Intent to Homeschool Parents must provide the local indistrict public school principal with a notice of intent to home educate the child before initiating homeschooling. The notice of intent may be submitted on a HIDOE-developed form (Form OIS-4140) or in a letter containing the following items: name, address, and telephone number of the child; birthdate and grade level of the child; and signature of the parent. Hawaii Administrative Code (HAC) §8-12-13. The notice of intent must be acknowledged by the principal and the district superintendent. The notice of intent is used for record-keeping purposes and to protect families from unfounded accusations of educational neglect or truancy. HAC §8-12-13(b). If the student’s annual progress reports are submitted, the notification of intent to homeschool does not need to be resubmitted annually unless the local school that the student would attend if not homeschooled is changing. HAC §8-12-13(c). The parent must notify the principal if homeschooling is terminated. A child must be reenrolled in the local public school or licensed private school unless a new alternative educational program is presented within five school days after the termination of home schooling. HAC §8-12-16.
Curriculum and Instruction The parent(s) submitting a notice to homeschool a child must be responsible for the child’s total educational program including athletics and other cocurricular activities. All educational and related services statutorily mandated must be made available at the home public school site to homeschooled children who have been evaluated and certified as needing educational and related services and who request the services. HAC §8-12-14. The parent submitting a notice of intent to homeschool must keep a record of the planned curriculum for the child. The record of the planned curriculum must include the following: the commencement date and ending date of the program, a record of the number of hours per week the child spends in instruction, and the subject areas to be covered in the planned curriculum. An elementary school curriculum may include the areas of language arts, mathematics, social studies, science, art, music, health, and physical education to be offered at the appropriate development stage of the child; a secondary school curriculum may include the subject areas of social studies, English, mathematics, science, health, physical education and guidance. At both the elementary and secondary levels, the curriculum must include the method used to determine mastery of materials and subjects in the curriculum and a list of textbooks or other instructional materials that will be used. The list must be in standard bibliographical format. For books, the author, title, publisher, and date of publication must be indicated. For magazines, the author, article title, magazine, date, volume number, and pages must be indicated. HAC §8-12-15. A parent teaching the parent’s child at home must be deemed a qualified instructor. HAC §8-12-19. No course credits (Carnegie units) are granted for time spent being homeschooled. HAC §8-12-20.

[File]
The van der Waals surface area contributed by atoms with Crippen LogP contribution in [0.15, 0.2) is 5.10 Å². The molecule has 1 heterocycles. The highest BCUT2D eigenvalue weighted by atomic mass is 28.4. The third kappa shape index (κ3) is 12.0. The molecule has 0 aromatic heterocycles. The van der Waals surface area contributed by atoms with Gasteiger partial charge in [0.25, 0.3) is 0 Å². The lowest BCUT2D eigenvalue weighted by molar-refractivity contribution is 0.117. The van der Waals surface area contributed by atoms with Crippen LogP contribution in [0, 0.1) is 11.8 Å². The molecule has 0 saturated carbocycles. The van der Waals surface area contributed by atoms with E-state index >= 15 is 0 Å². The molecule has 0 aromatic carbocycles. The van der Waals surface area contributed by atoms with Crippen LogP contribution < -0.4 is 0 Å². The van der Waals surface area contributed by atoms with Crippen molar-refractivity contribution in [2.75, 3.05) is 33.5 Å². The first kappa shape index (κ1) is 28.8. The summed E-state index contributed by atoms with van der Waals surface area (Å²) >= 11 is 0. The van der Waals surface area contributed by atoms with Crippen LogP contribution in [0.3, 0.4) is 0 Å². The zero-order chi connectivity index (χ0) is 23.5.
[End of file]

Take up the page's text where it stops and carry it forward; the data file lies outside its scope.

Assessment and Diplomas Test scores are required for grades identified in the Statewide Testing Program, grades three, five, eight, and 10. The child may participate in the testing program through the local public school or through private testing at the parent’s expense. Other means of evaluation may be approved if requested by the parent. HAC §8-12-18. The parent of a homeschooled student must submit an annual report of the student’s progress to the local school principal. Satisfactory progress may be determined by (1) a grade-level achievement on a nationally-normed standardized achievement test; (2) progress on a nationally normed standardized achievement test that indicates progress up a grade level; (3) a written evaluation by a Hawaii certified teacher that grade level progress was made; or (4) a written parental evaluation that includes a description of the student’s progress in each subject, representative samples of the student’s work, and representative tests and graded assignments when grades were given. The principal must review the adequacy of the student’s progress and, if it is not adequate, meet with the parent to discuss problems and make a plan for improvement. HAC §8-12-18. A homeschooled child must attend high school for a minimum of three full years to meet the credit requirements for graduation, as well as perform satisfactorily on the Hawaii State Test of Essential Competencies, in order to earn a diploma from the local high school. A homeschooled child who wants to earn a high school diploma from the community school for adults must meet the following requirements: be at least 16 years of age, have been homeschooled for at least one semester under Hawaii’s homeschool procedures, and take and achieve a satisfactory score on the Graduate Educational Development test (GED). HAC §8-12-21. A child who is being homeschooled may participate in any college entrance examination made available to all other students through a request to the local public high school principal. HAC §8-12-22.